Heartcel is an immune-modulatory progenitor (iMP) cell therapeutic agent, made from somatic stem cells, for ischemic heart failure being developed by Cardiff, UK-based Cell Therapy Ltd (CTL).
The license agreement will see Daiichi Sankyo develop and market the product in Japan, while CTL will retain manufacturing responsibilities for clinical trials and commercialisation.
“iMP cells are uniquely engineered - i.e. not-naturally occurring - progenitor cells designed for cardiac and immuno-modulatory specificity,” CTL’s CEO Ajan Reginald told Biopharma-Reporter.com.
“The source material is peripheral blood or bone marrow from healthy volunteers modified by extensive multi-step iterative expansion and culture process,” and is thus allogeneic ‘off the shelf’ regenerative product, rather than made using a patient’s own cells (autologous).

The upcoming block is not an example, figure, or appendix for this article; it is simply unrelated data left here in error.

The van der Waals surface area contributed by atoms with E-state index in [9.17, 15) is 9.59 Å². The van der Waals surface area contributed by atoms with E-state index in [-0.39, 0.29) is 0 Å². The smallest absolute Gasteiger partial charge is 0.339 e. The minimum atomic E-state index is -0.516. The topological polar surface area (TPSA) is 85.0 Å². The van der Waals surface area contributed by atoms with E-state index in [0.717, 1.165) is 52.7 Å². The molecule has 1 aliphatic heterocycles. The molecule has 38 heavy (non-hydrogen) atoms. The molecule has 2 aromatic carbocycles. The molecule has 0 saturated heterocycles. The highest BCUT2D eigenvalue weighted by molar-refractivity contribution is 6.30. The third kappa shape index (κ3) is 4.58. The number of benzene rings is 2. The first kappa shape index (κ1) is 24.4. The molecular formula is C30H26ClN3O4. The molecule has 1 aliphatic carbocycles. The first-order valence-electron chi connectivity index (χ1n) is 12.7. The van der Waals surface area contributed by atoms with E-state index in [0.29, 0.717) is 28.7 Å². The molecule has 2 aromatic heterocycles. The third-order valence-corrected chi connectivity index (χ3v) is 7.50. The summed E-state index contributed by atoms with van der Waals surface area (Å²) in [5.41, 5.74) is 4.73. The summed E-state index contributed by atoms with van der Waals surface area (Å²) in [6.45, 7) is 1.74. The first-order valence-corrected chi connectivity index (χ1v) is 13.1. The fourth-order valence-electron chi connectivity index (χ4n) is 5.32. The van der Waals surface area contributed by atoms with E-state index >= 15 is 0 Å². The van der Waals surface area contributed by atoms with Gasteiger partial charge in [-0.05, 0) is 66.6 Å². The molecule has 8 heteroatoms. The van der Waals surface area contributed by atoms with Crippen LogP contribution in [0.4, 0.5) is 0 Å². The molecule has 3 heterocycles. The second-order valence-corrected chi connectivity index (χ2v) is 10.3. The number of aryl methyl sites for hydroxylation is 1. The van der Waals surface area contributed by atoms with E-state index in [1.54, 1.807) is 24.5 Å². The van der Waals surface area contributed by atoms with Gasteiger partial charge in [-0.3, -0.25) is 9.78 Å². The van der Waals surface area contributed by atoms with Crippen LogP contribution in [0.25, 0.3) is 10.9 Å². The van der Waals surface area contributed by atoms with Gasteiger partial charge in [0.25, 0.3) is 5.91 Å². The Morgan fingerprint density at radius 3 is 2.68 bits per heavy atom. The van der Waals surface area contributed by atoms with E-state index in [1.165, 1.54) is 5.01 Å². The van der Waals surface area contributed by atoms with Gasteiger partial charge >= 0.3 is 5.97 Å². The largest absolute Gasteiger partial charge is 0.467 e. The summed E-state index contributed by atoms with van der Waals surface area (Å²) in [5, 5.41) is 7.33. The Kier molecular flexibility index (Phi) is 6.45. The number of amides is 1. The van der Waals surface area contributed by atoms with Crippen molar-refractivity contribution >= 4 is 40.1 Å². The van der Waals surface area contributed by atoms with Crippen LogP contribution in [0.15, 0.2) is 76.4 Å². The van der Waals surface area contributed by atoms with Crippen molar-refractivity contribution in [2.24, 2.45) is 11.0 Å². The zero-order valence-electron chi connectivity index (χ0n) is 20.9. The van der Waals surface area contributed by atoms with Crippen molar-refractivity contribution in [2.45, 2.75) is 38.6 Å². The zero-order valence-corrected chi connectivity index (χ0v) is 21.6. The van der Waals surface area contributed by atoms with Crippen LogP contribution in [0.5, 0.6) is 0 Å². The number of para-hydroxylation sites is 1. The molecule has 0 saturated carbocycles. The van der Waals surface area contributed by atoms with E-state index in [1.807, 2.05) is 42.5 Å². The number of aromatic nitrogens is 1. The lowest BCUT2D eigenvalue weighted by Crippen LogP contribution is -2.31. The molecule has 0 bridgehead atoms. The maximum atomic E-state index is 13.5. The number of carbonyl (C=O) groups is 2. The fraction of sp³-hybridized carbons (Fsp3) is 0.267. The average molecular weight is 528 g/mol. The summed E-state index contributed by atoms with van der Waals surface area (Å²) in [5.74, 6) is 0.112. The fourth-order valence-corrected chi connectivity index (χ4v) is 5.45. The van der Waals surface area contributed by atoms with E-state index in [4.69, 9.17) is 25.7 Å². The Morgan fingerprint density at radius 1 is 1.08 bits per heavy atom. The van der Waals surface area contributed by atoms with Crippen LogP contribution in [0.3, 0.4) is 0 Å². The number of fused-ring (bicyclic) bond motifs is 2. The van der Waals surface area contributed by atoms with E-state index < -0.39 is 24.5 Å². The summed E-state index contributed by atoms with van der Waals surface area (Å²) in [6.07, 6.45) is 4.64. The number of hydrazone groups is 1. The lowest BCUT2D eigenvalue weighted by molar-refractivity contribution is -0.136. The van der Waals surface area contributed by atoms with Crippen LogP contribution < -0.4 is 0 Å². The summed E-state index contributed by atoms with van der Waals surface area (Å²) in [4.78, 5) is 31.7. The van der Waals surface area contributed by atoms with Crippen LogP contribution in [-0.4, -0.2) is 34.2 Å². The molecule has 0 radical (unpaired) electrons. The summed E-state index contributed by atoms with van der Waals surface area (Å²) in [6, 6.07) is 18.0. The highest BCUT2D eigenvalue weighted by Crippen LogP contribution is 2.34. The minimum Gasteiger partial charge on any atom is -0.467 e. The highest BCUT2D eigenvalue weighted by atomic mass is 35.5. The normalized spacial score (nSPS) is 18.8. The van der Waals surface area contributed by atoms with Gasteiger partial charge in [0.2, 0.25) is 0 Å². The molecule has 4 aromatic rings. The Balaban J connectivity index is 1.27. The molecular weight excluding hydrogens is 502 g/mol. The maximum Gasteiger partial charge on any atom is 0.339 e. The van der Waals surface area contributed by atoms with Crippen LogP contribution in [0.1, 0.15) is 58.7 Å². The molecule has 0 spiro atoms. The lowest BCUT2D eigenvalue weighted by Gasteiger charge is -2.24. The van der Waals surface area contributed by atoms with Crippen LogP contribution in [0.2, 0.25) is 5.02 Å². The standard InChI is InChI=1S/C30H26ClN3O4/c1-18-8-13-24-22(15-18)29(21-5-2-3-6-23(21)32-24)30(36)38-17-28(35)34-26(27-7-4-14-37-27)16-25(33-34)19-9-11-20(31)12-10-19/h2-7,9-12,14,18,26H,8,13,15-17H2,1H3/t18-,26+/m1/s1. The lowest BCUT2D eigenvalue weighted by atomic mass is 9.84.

Heartcel, set to enter Phase III clinical trials in Europe and the US, was developed using CTL’s tissue-specific cell generation platform technology.
While the manufacturing process of Heartcel and CTL’s other cell therapy candidates differ from that of other cell-based therapies such as monoclonal antibodies, Reginald was unable to disclose any further information about the process.
In other UK-based stem cell news, Oxford’s Oxstem has raised almost £17m for the development of its preclinical pipeline.
“We will identify small molecule drug candidates, which can programme adult stem and stem-like cells to repair and replace tissues affected by disease or injury,” said co-founder Steve Davies.
According to the company, current stem cell treatments focus on injection of cells into the body and are available only in hospitals with access to the specialist laboratory facilities needed to harvest, isolate and multiply stem cells.
“OxStem plans to reprogram stem and stem-like progenitor cells that already exist in the body with no need for cell transplantation procedures.”